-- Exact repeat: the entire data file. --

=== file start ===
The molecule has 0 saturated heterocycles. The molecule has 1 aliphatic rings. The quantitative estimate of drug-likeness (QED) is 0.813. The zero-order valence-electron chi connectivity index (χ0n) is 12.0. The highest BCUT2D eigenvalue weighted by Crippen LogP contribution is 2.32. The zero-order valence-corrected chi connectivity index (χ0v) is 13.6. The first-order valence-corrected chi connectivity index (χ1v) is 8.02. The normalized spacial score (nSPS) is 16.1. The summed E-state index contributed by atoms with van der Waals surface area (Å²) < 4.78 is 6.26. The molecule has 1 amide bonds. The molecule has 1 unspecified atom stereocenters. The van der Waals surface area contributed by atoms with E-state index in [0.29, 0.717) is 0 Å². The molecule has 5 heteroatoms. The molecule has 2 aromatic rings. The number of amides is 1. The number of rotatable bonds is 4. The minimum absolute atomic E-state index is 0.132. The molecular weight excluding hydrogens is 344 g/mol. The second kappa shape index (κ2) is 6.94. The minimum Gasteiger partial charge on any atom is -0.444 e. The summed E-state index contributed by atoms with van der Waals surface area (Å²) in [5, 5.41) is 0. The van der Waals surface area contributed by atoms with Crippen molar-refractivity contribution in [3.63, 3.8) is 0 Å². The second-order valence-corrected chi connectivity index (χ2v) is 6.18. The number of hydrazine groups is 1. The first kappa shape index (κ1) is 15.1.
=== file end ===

The molecule has 0 saturated heterocycles. The molecule has 1 aliphatic rings. The quantitative estimate of drug-likeness (QED) is 0.813. The zero-order valence-electron chi connectivity index (χ0n) is 12.0. The highest BCUT2D eigenvalue weighted by Crippen LogP contribution is 2.32. The zero-order valence-corrected chi connectivity index (χ0v) is 13.6. The first-order valence-corrected chi connectivity index (χ1v) is 8.02. The normalized spacial score (nSPS) is 16.1. The summed E-state index contributed by atoms with van der Waals surface area (Å²) < 4.78 is 6.26. The molecule has 1 amide bonds. The molecule has 1 unspecified atom stereocenters. The van der Waals surface area contributed by atoms with E-state index in [0.29, 0.717) is 0 Å². The molecule has 5 heteroatoms. The molecule has 2 aromatic rings. The number of amides is 1. The number of rotatable bonds is 4. The minimum absolute atomic E-state index is 0.132. The molecular weight excluding hydrogens is 344 g/mol. The second kappa shape index (κ2) is 6.94. The minimum Gasteiger partial charge on any atom is -0.444 e. The summed E-state index contributed by atoms with van der Waals surface area (Å²) in [5, 5.41) is 0. The van der Waals surface area contributed by atoms with Crippen molar-refractivity contribution in [3.63, 3.8) is 0 Å². The second-order valence-corrected chi connectivity index (χ2v) is 6.18. The number of hydrazine groups is 1. The first kappa shape index (κ1) is 15.1.